Surprising Optimism on Fifth Third (FITB)

Posted by: Ben Steverman on July 3, 2008

A week ago the financial industry was getting very worried about its own prospects. Bank after bank seemed to be running short of cash as their stock prices plunged, making it harder to raise capital. Wall Street analysts added to the gloom with a frenzy of reports that downgraded big financial firms or at least cut their earnings projections. We likened it to a “circular firing squad,” as analysts from different banks and brokerage houses took aim at each other’s employers.

All those worries remain. But there is some evidence that the stampede of negative analyst reports is slowing.

In the face of his colleagues’ pessimism, R.W. Baird analyst David George bravely put out a note actually upgrading Fifth Third Bancorp (FITB).

Fifth Third spooked investors last month when it said it needed to slash its dividend and raise $2 billion in capital.

But George suggests the worst may be over. “Two of the major risks associated with owning the stock [i.e. a cut dividend and a capital raise] have occurred,” George wrote July 2. Plus, Fifth Third “has some extremely valuable assets that simply aren’t getting much attention in the near term.”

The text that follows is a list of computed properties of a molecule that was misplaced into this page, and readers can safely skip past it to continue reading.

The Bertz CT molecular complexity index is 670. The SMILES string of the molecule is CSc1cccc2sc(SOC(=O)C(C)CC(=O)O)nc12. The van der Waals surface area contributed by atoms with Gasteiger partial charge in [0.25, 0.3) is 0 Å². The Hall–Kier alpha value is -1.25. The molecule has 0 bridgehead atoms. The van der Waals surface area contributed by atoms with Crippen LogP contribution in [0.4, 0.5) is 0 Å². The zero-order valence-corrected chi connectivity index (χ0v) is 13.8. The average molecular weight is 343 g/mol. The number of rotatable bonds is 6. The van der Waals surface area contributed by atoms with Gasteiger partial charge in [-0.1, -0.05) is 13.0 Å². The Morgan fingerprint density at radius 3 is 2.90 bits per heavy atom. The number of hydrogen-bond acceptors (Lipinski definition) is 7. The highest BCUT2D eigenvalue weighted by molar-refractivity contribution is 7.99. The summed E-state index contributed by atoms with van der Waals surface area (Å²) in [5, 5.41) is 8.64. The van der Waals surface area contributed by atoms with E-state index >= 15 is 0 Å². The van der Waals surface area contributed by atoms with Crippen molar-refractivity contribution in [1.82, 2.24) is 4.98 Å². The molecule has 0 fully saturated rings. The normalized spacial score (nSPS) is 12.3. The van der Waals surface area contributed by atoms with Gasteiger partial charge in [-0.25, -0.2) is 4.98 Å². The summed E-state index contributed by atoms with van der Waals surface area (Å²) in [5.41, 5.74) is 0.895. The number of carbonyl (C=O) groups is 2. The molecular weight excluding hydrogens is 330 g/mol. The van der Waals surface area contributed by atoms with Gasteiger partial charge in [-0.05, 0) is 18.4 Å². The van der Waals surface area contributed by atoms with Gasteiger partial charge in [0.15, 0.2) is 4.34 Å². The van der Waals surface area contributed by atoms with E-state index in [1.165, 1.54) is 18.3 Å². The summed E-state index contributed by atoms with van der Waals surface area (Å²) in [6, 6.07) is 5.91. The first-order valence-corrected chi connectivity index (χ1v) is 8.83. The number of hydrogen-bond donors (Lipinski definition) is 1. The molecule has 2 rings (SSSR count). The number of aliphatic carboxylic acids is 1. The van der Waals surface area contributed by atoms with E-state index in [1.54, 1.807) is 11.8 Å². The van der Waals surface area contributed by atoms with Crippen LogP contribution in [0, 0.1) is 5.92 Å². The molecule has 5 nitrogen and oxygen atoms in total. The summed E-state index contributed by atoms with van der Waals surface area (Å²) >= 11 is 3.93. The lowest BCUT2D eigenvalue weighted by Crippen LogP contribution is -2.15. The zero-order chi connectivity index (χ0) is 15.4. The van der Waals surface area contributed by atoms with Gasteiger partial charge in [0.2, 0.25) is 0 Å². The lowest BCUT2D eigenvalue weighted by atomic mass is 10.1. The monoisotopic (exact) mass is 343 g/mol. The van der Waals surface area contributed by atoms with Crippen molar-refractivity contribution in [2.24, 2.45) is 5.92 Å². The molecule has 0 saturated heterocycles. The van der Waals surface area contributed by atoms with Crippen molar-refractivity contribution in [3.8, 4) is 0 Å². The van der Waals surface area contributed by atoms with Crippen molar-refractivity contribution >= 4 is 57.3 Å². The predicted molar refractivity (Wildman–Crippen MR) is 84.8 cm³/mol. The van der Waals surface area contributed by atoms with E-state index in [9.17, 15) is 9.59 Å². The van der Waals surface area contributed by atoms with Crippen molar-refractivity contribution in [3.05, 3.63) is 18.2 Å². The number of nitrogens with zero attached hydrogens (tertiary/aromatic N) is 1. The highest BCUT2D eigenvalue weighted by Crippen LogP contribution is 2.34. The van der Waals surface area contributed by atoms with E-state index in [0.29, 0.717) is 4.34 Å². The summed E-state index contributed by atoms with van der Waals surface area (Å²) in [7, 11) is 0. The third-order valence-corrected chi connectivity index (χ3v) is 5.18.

Fifth Third owns a processing solutions business worth $2.5 billion to $3 billion by George’s reckoning, and its wealth management arm might also be valuable. Those could serve as a “safety valve in case the company needs more capital.”

George doesn’t seem to disagree that worries over deteriorating credit quality at banks are real. But if conditions get bad, he is saying, Fifth Third has options.

(For lots more information and perspective on Fifth Third, check out Geoff Gannon’s May 28 blog post here.)

Reader Comments

David

July 4, 2008 1:00 PM

Geoff Gannon's article is dated May 28 2006. A little old.

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About

Bloomberg Businessweek’s Ben Steverman focuses on the latest moves in financial markets and emerging trends in stocks, bonds, and funds, always with an eye toward giving readers a better understanding of the sometimes confusing and often chaotic world of money. Standard & Poor’s senior index analyst Howard Silverblatt will also provide his take on companies’ finances and the markets. Voted one of the “Top 100 Finance Blogs” in 2007.

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